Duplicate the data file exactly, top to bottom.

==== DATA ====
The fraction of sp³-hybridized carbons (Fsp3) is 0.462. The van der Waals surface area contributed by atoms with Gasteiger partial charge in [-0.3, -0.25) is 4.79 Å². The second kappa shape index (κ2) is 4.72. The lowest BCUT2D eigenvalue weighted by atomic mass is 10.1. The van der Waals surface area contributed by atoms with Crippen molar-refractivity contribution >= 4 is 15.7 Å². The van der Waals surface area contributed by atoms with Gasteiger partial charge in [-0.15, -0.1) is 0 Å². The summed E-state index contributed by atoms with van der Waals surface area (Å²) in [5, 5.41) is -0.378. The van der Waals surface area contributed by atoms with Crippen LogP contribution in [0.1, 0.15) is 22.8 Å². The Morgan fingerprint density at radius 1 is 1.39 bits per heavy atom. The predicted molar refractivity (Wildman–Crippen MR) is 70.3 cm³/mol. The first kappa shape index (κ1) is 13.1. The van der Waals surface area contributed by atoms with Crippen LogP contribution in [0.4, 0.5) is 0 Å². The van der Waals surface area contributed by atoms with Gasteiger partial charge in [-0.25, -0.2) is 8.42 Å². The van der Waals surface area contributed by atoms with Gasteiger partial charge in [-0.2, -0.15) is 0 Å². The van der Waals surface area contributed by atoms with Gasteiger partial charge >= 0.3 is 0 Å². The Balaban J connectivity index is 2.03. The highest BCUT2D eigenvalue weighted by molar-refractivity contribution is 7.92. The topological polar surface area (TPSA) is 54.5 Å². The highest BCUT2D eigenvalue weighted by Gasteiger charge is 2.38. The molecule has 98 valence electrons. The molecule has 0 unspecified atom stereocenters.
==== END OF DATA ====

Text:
The fraction of sp³-hybridized carbons (Fsp3) is 0.462. The van der Waals surface area contributed by atoms with Gasteiger partial charge in [-0.3, -0.25) is 4.79 Å². The second kappa shape index (κ2) is 4.72. The lowest BCUT2D eigenvalue weighted by atomic mass is 10.1. The van der Waals surface area contributed by atoms with Crippen molar-refractivity contribution >= 4 is 15.7 Å². The van der Waals surface area contributed by atoms with Gasteiger partial charge in [-0.15, -0.1) is 0 Å². The summed E-state index contributed by atoms with van der Waals surface area (Å²) in [5, 5.41) is -0.378. The van der Waals surface area contributed by atoms with Crippen LogP contribution in [0.1, 0.15) is 22.8 Å². The Morgan fingerprint density at radius 1 is 1.39 bits per heavy atom. The predicted molar refractivity (Wildman–Crippen MR) is 70.3 cm³/mol. The first kappa shape index (κ1) is 13.1. The van der Waals surface area contributed by atoms with Crippen LogP contribution in [0.4, 0.5) is 0 Å². The van der Waals surface area contributed by atoms with Gasteiger partial charge in [-0.25, -0.2) is 8.42 Å². The van der Waals surface area contributed by atoms with Gasteiger partial charge in [-0.2, -0.15) is 0 Å². The van der Waals surface area contributed by atoms with Gasteiger partial charge >= 0.3 is 0 Å². The Balaban J connectivity index is 2.03. The highest BCUT2D eigenvalue weighted by molar-refractivity contribution is 7.92. The topological polar surface area (TPSA) is 54.5 Å². The highest BCUT2D eigenvalue weighted by Gasteiger charge is 2.38. The molecule has 98 valence electrons. The molecule has 0 unspecified atom stereocenters.